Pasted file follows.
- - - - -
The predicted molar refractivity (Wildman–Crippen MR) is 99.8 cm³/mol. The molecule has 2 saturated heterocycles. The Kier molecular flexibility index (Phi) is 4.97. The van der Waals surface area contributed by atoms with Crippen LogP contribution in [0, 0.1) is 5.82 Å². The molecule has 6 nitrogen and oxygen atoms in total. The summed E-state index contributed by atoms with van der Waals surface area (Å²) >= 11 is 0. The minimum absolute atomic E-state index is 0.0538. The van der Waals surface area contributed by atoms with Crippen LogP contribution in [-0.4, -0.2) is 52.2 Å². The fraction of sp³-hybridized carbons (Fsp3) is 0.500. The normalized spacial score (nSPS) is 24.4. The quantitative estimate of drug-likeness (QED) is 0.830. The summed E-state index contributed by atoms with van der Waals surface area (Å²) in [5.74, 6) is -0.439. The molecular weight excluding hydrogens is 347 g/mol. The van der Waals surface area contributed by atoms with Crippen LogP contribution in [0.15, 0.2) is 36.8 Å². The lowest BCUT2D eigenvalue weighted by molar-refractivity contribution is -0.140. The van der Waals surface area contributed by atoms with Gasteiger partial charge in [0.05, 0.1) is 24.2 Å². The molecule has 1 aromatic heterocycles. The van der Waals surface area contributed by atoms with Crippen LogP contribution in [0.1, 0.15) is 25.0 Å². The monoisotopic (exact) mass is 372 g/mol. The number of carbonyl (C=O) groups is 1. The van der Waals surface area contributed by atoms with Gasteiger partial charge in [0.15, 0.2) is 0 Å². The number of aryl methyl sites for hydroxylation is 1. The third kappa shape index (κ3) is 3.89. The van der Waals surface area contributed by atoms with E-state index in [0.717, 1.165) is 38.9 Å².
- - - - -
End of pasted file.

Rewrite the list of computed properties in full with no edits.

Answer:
The predicted molar refractivity (Wildman–Crippen MR) is 99.8 cm³/mol. The molecule has 2 saturated heterocycles. The Kier molecular flexibility index (Phi) is 4.97. The van der Waals surface area contributed by atoms with Crippen LogP contribution in [0, 0.1) is 5.82 Å². The molecule has 6 nitrogen and oxygen atoms in total. The summed E-state index contributed by atoms with van der Waals surface area (Å²) >= 11 is 0. The minimum absolute atomic E-state index is 0.0538. The van der Waals surface area contributed by atoms with Crippen LogP contribution in [-0.4, -0.2) is 52.2 Å². The fraction of sp³-hybridized carbons (Fsp3) is 0.500. The normalized spacial score (nSPS) is 24.4. The quantitative estimate of drug-likeness (QED) is 0.830. The summed E-state index contributed by atoms with van der Waals surface area (Å²) in [5.74, 6) is -0.439. The molecular weight excluding hydrogens is 347 g/mol. The van der Waals surface area contributed by atoms with Crippen LogP contribution in [0.15, 0.2) is 36.8 Å². The lowest BCUT2D eigenvalue weighted by molar-refractivity contribution is -0.140. The van der Waals surface area contributed by atoms with Gasteiger partial charge in [0.05, 0.1) is 24.2 Å². The molecule has 1 aromatic heterocycles. The van der Waals surface area contributed by atoms with Crippen LogP contribution in [0.1, 0.15) is 25.0 Å². The monoisotopic (exact) mass is 372 g/mol. The number of carbonyl (C=O) groups is 1. The van der Waals surface area contributed by atoms with Gasteiger partial charge in [0.15, 0.2) is 0 Å². The number of aryl methyl sites for hydroxylation is 1. The third kappa shape index (κ3) is 3.89. The van der Waals surface area contributed by atoms with E-state index in [0.717, 1.165) is 38.9 Å².